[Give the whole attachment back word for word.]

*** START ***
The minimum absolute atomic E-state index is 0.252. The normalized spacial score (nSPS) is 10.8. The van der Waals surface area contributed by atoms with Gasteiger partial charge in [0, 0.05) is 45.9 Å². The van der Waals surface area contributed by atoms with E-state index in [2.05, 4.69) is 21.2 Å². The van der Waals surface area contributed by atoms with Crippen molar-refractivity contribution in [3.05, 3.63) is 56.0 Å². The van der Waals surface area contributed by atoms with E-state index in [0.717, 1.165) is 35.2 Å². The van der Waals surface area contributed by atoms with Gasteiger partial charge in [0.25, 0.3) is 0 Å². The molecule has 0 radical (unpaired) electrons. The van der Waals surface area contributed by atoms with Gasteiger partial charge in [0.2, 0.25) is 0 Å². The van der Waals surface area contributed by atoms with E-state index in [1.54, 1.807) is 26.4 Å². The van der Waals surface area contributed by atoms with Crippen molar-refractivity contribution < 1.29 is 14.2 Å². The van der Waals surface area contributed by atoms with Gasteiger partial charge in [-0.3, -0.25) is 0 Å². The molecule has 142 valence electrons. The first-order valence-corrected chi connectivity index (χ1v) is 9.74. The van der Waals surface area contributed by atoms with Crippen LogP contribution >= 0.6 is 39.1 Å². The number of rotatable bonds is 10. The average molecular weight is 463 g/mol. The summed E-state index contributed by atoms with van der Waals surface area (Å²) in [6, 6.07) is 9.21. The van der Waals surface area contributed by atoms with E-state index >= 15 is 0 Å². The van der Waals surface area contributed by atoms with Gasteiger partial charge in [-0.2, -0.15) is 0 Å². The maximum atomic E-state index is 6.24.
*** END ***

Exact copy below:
The minimum absolute atomic E-state index is 0.252. The normalized spacial score (nSPS) is 10.8. The van der Waals surface area contributed by atoms with Gasteiger partial charge in [0, 0.05) is 45.9 Å². The van der Waals surface area contributed by atoms with E-state index in [2.05, 4.69) is 21.2 Å². The van der Waals surface area contributed by atoms with Crippen molar-refractivity contribution in [3.05, 3.63) is 56.0 Å². The van der Waals surface area contributed by atoms with E-state index in [0.717, 1.165) is 35.2 Å². The van der Waals surface area contributed by atoms with Gasteiger partial charge in [0.25, 0.3) is 0 Å². The molecule has 0 radical (unpaired) electrons. The van der Waals surface area contributed by atoms with Gasteiger partial charge in [0.2, 0.25) is 0 Å². The van der Waals surface area contributed by atoms with E-state index in [1.54, 1.807) is 26.4 Å². The van der Waals surface area contributed by atoms with Crippen molar-refractivity contribution < 1.29 is 14.2 Å². The van der Waals surface area contributed by atoms with Gasteiger partial charge in [-0.3, -0.25) is 0 Å². The molecule has 142 valence electrons. The first-order valence-corrected chi connectivity index (χ1v) is 9.74. The van der Waals surface area contributed by atoms with Crippen LogP contribution >= 0.6 is 39.1 Å². The number of rotatable bonds is 10. The average molecular weight is 463 g/mol. The summed E-state index contributed by atoms with van der Waals surface area (Å²) in [6, 6.07) is 9.21. The van der Waals surface area contributed by atoms with E-state index >= 15 is 0 Å². The van der Waals surface area contributed by atoms with Gasteiger partial charge in [-0.2, -0.15) is 0 Å². The maximum atomic E-state index is 6.24.